Results from my Master's degree research thesis on women experiencing homelessness in Sydney, Australia 2017
|Posted on November 9, 2017 at 3:25 AM|
Research Project by Alyse Price-Tobler September 2016
Investigate the Varied Responses from the Female Primary Homeless as Evident in Demonstrations from the General Public
The research thesis has focussed on ‘investigating the varied responses from the female primary homeless as evident in demonstrations from the general public’.
This research proposes to investigate the link between the experiences of homeless women and how stigma affects their self-esteem, by identifying the theoretical tension that exists within the stigma literature and comparing it to the results from the data collected from female respondents attending The Exodus Foundation, founded by Reverend Bill Crews in Ashfield, NSW. Stigma is identified as one of the main organising principles for this study.
Six respondents who are experiencing or have experienced ‘primary homelessness’ were recruited. Face to face semi structured open ended interviews, recording of transcripts of conversations and notes were taken. Respondents were asked about their experiences of ‘direct contact’ with the public, their levels of self-esteem and any counselling they may have received. Subthemes emerging from the coded data were subsequently analysed.
Results showed that when the respondents were asked about their experience with the public, ‘positive direct contact’ elicited the highest amount of data with 19 references, followed by ‘negative direct contact,’ with 17 direct references, and thirdly, ‘indifferent direct contact’ eliciting 10 references. Sub theme two arose when the respondents were asked about their ‘perceptions’ of the public toward them, with a definite skew toward being negative. Data showed that ‘perceived no contact’ references were recorded at 17, with ‘perceived positive’ references recorded at 9 and ‘perceived undecided’ references at 10. Self-esteem results showed the women ranged from 0-2/10 while still homeless and rising to 2-6/10 when placed in housing. Currently only one woman is receiving counselling out of six. Further results reported 49 separate health concerns between only three of the women and results for counselling showed that three of the women have previously received short term trauma counselling after a serious event. Finally, the major stigma literature identified for comparison against this study did not show a similar result from data collected in all three examples.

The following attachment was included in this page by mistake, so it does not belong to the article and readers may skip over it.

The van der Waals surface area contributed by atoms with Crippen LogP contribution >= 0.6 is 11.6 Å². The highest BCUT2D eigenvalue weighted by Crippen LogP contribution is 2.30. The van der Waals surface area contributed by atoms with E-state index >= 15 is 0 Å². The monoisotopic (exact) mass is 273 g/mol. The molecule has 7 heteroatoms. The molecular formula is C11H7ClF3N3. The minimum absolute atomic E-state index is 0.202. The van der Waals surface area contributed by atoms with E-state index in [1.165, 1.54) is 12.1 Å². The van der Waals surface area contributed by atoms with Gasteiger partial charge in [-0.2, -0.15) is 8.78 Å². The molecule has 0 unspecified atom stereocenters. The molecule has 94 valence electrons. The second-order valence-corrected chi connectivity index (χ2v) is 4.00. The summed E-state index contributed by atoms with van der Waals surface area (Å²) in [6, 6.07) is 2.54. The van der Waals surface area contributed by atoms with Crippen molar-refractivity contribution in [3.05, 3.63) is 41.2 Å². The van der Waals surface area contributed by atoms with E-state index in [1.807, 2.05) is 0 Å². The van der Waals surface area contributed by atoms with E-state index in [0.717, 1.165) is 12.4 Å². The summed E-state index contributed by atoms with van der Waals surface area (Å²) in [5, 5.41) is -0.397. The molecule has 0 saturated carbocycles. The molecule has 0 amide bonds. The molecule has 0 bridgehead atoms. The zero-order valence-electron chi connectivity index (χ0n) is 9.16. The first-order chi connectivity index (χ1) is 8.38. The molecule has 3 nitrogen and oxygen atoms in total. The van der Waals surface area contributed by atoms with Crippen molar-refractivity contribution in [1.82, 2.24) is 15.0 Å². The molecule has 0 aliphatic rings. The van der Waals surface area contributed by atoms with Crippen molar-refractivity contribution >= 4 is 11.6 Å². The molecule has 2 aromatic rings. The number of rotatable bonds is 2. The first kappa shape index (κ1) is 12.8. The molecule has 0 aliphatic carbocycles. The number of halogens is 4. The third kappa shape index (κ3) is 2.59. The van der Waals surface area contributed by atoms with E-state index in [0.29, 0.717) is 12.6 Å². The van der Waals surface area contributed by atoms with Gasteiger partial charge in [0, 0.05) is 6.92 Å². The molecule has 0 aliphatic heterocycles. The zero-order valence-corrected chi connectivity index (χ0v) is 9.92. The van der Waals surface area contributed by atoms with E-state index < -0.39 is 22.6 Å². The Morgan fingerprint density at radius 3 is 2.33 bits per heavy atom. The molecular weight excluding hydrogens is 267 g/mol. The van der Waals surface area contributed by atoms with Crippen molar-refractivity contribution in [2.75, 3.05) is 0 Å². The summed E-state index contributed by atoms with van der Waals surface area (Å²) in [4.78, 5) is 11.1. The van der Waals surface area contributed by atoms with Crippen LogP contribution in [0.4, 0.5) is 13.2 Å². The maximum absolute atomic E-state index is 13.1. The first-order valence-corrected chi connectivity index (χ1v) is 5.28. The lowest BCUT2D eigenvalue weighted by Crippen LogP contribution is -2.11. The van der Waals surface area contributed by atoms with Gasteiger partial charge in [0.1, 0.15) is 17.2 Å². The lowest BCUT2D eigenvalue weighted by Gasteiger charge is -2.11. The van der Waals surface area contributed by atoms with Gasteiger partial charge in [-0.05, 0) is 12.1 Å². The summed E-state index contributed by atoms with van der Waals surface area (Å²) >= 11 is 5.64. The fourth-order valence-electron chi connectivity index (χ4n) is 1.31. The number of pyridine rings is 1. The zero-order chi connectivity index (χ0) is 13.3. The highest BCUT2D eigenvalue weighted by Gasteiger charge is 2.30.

The data reveals that the respondents’ self-esteem is relatively high when it comes to the publics ‘direct contact’ attitudes toward them, as long as the women operate under the general societal rules. This data coincides with lower levels of stigma being interpreted by the women from the public. However, when the women are alone and don’t have the publics validation, their self-esteem drops due to overwhelming thoughts about their circumstances, and their health problems, leaving them with no resilience to consider professional counselling. The study shows that due to the daily difficulties that the women face, including: a negatively ‘perceived’ view of themselves when not experiencing ‘positive direct contact,’ and numerous health and housing problems, the women continue to suffer low self-esteem overall. Sub theme data results identified a negative relationship of ‘direct contact’ stigma with the Police. The researcher hypothesises that this finding may be contributing to the women’s low self-esteem, while becoming counterproductive toward the positive contact the women receive from the public.
Key words: #homeless, #women, #public, #self-esteem, #stigma, #empathy, #mentalhealth.
In this study, the qualitative approach known as grounded theory (Strauss & Corbin, 1998) has been employed to observe and record varied responses through interviews with the ‘primary homeless women’ regarding demonstrations from the general public toward them (Gerdes & Segal, 2011). Primary homelessness is defined by the ‘Australian Bureau of Statistics’ (2011, p.1) as, “people without conventional accommodation (living in the streets, in deserted buildings, improvised dwellings, under bridges, in parks, etc).” This can also be known as ‘sleeping rough.’ According to the Australian Bureau of Statistics, there are currently 105,237 people in Australia who are homeless. 2,315 people are ‘sleeping rough’, in tents or improvised dwellings (Homelessness Statistics, 2012). The United Nations reported that there are up to one hundred million homeless people across the world. Homeless people experience high mortality rates experienced through many differing methods, generally through suicide and the practise self-harm. Homelessness is identified a “critical social problem and one that is increasing in breadth, depth, and complexity” (Mowbray & Bybee, 1998, p. 172).
The purpose of this paper is to present the results from the research into the development of a theory of stigmatisation among the homeless female population attending ‘The Exodus Foundation’ in Ashfield NSW. This is in light of any pre-existing studies on homelessness and how it connects to stigma. The general research question answered within this study is, “Do women facing homelessness experience social stigma from the general public and does it affect their self-esteem?
Thanks for reading, Alyse